BeehiveBy beehive.govt.nz
    6 days ago
  • Government remains committed to Women’s Cricket World Cup
    The Government has re-affirmed its commitment to supporting the hosting of the ICC Women’s Cricket World Cup, which the ICC has delayed from 2021 to 2022. “This is obviously a disappointing decision for cricket players and fans around the world and for the White Ferns and their supporters here at ...
    BeehiveBy beehive.govt.nz
    6 days ago
  • Green light for Te Awa River Ride in $220m nationwide cycleways investment
    Cyclists and walkers will now have a safer way to get around Taupō, Tūrangi, and between Hamilton and Cambridge, with funding for shared paths and Te Awa River Ride, Associate Minister of Transport Julie Anne Genter announced today. “The Te Awa River Ride is the latest part of massive growth ...
    BeehiveBy beehive.govt.nz
    6 days ago
  • Six major ‘shovel-ready’ cycleways funded in Christchurch
    Six major cycle routes will be completed in Christchurch thanks to funding from the Government’s investment in shovel-ready infrastructure as part of the COVID-19 recovery Associate Minister of Transport Julie Anne Genter announced today. $125 million will be invested to kick-start construction and fund the completion of the following cycleway ...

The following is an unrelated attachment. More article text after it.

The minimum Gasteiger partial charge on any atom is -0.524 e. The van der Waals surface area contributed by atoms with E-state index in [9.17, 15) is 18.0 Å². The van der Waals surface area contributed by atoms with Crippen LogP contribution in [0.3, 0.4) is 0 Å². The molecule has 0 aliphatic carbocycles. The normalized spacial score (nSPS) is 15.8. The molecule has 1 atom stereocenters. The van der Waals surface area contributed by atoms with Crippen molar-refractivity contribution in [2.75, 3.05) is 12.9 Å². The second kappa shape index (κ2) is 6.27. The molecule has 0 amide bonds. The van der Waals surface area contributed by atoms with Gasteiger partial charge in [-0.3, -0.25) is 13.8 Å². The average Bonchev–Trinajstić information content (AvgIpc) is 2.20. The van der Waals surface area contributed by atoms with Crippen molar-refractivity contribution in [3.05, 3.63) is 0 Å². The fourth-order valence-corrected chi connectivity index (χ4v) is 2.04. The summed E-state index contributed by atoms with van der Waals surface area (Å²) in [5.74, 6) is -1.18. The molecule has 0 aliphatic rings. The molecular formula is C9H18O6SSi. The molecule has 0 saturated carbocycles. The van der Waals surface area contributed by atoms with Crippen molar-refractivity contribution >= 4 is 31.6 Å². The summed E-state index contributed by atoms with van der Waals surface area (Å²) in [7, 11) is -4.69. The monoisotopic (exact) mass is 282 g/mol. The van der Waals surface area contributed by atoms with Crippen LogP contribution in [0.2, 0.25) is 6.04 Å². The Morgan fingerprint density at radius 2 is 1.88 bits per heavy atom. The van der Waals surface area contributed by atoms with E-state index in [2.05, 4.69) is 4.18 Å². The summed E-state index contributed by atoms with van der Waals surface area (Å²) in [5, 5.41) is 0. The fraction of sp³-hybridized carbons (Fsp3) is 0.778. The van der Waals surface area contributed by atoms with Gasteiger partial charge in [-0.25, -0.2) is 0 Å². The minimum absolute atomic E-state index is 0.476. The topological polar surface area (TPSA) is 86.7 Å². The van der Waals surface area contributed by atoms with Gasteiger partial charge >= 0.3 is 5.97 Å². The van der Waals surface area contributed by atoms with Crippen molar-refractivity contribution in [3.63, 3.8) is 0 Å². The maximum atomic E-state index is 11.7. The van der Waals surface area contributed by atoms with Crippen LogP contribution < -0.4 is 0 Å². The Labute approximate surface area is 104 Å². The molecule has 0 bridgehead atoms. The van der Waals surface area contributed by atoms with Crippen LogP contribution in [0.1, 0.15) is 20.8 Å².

BeehiveBy beehive.govt.nz
    6 days ago
  • New Police facilities for Whanganui
    Plans are underway for a brand new state-of-the-art hub for Whanganui’s justice and social agencies, following confirmation the ageing Whanganui Central Police Station is to be replaced. Police Minister Stuart Nash has announced $25 million in new infrastructure spending to improve facilities for the wider community, and for staff who ...
    BeehiveBy beehive.govt.nz
    6 days ago
  • Relativity adjustment for Waikato-Tainui and Ngāi Tahu
    An adjustment payment has been made to Waikato-Tainui and Ngāi Tahu under the relativity mechanisms in their 1995 and 1997 Treaty of Waitangi settlements, Minister for Treaty of Waitangi Negotiations Andrew Little announced today. The latest payments to Waikato-Tainui and Ngāi Tahu are $2,700,000 and $2,600,000 respectively to ensure the ...
    BeehiveBy beehive.govt.nz
    1 week ago
  • Auckland rail upgrades pick up steam